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With record employment and vacancy levels, the “Not Just For Boys” campaign is intended to encourage young girls and women to consider a career in an industry where they are traditionally under-represented. After just under a month, some of the UK’s and the world’s leading businesses are on board, as are schools, business women, companies such as BT, Microsoft and Diageo and organisations including Opportunity Now, the Construction Industry Training Board and Be Onsite. I could continue, but for the sake of brevity, I will sit down.
A recent OECD report made it clear that gender differences among high-performing students remain stubbornly high in science, technology, engineering and maths—the STEM subjects. In 2012, only 12% of women entering university chose to study in science-related fields, compared with 39% of men, with all that that entails for women’s long-term job security and levels of pay. Does my right hon. Friend agree that this simply underlines how incredibly important it is that campaigns such as her “Not Just For Boys” campaign should succeed?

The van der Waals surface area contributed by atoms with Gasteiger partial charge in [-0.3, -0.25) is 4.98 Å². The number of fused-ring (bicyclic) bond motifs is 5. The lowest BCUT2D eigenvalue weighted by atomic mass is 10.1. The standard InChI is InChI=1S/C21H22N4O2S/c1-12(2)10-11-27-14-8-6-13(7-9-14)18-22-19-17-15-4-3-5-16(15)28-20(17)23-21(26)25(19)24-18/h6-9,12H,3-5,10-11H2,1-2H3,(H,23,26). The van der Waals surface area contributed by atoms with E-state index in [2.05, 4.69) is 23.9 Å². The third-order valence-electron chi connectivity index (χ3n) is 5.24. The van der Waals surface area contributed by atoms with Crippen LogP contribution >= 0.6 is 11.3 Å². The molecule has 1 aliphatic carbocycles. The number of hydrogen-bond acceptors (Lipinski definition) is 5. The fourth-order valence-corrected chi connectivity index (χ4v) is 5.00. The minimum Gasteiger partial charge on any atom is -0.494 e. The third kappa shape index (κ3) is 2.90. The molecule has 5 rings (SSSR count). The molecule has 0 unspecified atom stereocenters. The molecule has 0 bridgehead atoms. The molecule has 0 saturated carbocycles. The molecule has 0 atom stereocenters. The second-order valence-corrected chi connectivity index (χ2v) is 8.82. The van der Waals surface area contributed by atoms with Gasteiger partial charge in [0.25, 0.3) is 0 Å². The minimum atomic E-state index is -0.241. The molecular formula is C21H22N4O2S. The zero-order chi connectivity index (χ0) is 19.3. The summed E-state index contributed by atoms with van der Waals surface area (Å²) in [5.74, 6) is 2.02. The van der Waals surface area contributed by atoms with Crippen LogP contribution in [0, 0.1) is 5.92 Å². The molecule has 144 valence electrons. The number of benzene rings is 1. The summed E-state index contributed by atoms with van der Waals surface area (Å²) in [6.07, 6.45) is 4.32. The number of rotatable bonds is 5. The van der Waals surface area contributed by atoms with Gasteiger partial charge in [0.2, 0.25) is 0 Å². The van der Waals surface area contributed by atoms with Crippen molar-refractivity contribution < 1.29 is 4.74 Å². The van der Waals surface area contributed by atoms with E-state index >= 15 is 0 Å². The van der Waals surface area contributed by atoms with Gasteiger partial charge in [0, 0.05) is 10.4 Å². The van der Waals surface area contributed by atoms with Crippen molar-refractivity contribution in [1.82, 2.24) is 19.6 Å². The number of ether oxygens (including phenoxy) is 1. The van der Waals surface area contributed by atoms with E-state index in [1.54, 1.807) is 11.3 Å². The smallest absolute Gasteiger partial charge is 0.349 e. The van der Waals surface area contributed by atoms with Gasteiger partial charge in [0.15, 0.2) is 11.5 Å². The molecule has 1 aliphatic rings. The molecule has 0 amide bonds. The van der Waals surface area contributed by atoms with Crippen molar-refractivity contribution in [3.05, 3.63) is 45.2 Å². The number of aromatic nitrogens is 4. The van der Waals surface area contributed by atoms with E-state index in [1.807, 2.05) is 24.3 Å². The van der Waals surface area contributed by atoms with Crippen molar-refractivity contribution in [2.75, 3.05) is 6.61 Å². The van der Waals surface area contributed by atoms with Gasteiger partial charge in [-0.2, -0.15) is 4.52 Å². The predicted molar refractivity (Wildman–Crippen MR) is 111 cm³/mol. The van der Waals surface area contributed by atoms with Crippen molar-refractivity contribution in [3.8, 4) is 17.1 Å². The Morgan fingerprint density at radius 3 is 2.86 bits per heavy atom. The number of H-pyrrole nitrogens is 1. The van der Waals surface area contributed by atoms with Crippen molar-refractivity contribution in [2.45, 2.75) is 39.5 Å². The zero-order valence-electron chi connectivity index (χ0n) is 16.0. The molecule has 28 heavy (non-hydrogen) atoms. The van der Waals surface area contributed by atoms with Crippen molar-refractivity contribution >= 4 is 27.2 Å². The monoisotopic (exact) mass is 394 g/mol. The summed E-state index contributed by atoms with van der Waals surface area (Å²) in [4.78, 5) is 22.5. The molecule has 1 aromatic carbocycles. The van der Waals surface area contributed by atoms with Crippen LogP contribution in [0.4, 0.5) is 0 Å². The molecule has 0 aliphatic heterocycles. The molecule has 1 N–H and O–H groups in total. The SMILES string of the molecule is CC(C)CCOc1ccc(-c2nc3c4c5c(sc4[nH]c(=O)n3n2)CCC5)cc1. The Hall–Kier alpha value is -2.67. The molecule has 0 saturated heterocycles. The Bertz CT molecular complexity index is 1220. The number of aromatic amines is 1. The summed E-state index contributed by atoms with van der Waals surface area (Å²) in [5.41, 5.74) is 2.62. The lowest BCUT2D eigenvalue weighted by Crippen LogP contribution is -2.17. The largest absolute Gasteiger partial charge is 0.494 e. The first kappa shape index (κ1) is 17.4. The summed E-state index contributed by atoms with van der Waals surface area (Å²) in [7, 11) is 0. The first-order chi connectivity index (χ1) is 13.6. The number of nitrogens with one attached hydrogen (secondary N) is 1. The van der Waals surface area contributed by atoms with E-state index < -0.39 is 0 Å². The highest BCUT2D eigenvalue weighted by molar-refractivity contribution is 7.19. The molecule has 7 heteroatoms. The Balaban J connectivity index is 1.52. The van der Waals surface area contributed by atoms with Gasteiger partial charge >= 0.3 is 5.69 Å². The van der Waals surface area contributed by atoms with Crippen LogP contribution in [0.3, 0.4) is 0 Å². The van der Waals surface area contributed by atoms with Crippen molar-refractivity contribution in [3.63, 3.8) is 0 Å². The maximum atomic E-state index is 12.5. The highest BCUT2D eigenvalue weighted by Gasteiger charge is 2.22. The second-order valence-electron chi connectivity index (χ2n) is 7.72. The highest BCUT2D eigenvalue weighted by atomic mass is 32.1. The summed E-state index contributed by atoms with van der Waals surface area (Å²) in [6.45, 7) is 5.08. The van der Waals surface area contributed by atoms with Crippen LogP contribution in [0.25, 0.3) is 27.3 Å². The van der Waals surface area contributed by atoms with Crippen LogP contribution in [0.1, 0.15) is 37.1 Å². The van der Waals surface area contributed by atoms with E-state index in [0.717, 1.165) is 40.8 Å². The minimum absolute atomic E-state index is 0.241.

I do indeed agree with my hon. Friend. The campaign came about after we looked at where the jobs were going to be over the next decade. There will be 12 million jobs in fields such as IT, engineering and manufacturing, yet only 7% of girls were going into those subjects, so we knew that we had to do more—hence the campaign. Businesses came on board, as did women wanting to be role models. The Department for Education should also take some credit here, because there are now 10,000 more girls studying STEM subjects at A-level than there were in 2010.